Imagine you've just got a job at the LHC - you are now in charge of working out how many keys there are on a grand piano.  So on day 1 you blow up a piano and manage to piece together 85 keys, but there's a few bits left over, so it might be 86, 87 or 88.  The next day you blow up another piano and from the various bits you conclude there's 91 keys, but you think a few of them might have landed in a nearby river, so it might be fewer.  The evidence from the third piano suggests somewher between 87 keys and 90.  Carry on like this and eventually you'll find there's just one number that is common to all experiments, 88 keys, which as it turns out is the right answer.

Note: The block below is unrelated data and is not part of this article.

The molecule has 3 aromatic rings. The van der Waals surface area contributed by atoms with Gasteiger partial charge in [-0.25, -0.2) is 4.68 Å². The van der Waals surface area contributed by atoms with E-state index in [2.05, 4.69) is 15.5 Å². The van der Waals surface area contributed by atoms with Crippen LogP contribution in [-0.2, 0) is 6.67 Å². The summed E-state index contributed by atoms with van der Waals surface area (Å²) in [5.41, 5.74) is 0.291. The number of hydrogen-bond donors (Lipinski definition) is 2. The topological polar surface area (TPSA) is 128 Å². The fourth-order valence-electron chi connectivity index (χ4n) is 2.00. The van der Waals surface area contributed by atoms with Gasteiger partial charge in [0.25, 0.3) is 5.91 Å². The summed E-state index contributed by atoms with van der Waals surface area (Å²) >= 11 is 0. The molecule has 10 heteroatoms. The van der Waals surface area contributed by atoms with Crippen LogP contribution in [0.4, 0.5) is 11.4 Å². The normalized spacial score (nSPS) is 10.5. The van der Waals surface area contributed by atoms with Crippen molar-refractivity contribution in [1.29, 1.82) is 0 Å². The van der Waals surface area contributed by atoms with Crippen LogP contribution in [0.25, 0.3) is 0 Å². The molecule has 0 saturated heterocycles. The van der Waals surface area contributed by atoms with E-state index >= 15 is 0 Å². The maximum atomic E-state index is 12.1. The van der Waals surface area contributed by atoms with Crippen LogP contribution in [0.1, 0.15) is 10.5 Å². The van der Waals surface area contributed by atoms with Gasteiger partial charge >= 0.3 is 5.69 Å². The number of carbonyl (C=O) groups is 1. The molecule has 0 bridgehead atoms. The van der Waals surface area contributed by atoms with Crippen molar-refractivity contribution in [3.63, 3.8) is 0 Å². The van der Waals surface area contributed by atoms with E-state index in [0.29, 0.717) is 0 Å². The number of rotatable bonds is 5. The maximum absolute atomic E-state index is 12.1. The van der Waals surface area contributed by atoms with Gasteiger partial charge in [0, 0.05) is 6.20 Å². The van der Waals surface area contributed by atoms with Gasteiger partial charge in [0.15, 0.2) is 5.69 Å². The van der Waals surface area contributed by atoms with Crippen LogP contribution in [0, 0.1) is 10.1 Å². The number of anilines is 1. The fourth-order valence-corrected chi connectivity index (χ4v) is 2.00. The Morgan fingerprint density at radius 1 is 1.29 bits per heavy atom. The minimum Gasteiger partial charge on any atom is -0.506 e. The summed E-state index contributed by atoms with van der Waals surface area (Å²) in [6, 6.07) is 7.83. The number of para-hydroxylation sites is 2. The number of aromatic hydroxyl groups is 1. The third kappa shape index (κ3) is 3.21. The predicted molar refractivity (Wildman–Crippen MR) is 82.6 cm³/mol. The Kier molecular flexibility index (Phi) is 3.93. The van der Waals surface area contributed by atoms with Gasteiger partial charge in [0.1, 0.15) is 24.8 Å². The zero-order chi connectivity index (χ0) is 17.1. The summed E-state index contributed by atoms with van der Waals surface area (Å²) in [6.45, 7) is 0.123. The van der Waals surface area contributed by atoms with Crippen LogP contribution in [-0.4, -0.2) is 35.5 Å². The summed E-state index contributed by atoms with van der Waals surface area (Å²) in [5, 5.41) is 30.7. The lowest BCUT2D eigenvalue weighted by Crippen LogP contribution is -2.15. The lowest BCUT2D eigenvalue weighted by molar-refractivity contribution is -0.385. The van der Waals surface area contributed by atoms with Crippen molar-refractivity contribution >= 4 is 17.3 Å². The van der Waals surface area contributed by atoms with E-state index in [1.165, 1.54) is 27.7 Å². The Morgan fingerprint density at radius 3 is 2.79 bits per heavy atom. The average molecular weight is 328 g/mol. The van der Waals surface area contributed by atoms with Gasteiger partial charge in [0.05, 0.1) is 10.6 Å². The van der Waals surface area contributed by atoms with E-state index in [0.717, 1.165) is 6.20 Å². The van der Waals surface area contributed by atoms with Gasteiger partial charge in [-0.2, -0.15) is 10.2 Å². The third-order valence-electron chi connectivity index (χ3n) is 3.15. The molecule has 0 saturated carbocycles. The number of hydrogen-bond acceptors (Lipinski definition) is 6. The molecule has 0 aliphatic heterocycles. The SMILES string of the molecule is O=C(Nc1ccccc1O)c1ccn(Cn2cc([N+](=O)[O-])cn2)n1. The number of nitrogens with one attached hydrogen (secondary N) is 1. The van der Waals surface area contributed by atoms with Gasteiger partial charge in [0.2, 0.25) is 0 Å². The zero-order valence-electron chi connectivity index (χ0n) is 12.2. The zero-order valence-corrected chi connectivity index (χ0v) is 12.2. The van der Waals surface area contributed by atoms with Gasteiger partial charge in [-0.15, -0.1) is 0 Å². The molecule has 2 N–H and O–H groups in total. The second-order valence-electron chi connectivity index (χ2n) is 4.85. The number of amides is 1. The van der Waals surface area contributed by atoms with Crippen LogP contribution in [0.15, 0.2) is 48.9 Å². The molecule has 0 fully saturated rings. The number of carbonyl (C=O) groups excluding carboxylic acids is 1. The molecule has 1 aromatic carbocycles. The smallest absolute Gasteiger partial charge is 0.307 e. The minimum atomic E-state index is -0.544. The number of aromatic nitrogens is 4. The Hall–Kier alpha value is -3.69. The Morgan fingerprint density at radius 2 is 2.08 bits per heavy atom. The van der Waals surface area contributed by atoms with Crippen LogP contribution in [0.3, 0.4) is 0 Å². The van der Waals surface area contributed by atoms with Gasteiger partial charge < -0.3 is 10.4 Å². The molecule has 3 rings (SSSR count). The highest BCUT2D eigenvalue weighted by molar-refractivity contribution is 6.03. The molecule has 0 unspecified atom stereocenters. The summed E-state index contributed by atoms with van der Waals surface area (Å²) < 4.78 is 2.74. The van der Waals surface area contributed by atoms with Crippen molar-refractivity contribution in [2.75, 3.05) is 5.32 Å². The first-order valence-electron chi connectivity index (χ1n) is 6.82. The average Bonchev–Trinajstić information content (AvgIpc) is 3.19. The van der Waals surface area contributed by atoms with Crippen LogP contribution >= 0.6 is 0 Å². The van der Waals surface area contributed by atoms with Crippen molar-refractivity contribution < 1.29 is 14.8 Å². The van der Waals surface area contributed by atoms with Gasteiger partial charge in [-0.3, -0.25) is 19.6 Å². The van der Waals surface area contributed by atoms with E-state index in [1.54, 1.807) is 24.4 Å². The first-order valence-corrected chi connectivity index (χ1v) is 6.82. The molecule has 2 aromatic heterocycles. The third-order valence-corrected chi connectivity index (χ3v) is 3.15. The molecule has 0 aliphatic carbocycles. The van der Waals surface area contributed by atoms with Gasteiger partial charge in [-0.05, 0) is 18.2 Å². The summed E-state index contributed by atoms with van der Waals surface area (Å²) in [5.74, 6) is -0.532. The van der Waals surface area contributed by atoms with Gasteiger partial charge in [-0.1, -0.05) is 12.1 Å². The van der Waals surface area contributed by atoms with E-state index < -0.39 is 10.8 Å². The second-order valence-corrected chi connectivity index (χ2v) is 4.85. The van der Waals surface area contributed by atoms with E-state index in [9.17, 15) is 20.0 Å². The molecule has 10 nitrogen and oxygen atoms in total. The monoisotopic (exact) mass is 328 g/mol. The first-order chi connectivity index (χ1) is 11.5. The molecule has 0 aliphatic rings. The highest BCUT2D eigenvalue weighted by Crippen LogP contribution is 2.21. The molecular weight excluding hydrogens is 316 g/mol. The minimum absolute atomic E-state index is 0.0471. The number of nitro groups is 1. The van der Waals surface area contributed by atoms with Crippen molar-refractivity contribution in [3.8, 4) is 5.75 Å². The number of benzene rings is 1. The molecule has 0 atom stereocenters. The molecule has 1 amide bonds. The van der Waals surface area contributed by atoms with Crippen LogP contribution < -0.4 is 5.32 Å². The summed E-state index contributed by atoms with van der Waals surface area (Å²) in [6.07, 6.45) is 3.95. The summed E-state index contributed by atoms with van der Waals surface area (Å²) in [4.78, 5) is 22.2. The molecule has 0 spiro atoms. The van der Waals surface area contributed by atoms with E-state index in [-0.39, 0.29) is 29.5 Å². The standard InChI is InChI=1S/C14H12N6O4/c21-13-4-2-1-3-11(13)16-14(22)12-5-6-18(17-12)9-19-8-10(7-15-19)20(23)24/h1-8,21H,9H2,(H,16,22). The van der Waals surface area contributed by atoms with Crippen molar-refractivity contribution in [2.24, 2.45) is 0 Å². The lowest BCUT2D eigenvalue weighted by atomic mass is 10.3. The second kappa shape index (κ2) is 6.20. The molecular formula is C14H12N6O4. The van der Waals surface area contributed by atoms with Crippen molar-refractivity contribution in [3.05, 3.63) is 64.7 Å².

So even though each individual experiment produces wildly different results and is difficult to get an answer from, on average they point to the right result.  This is what's happening with the search for the Higgs.  There are plenty of "candidate signals" where a physicist can point at a spike on a graph and say "that looks like a Higgs", but they're never sure, there are simply too many possible errors or alternative explanations.  As they gather more and more data, however, they get a better overall picture.  The more data, the more reliable the result is considered.

This reliability is measured in "sigmas", a statistical term.  One sigma means you can be approximately 68% sure about the measurement, two sigma is 95% accurate, three sigma is 99.7%.  If you have a three sigma measurement you're officially allowed to upgrade it to an "observation".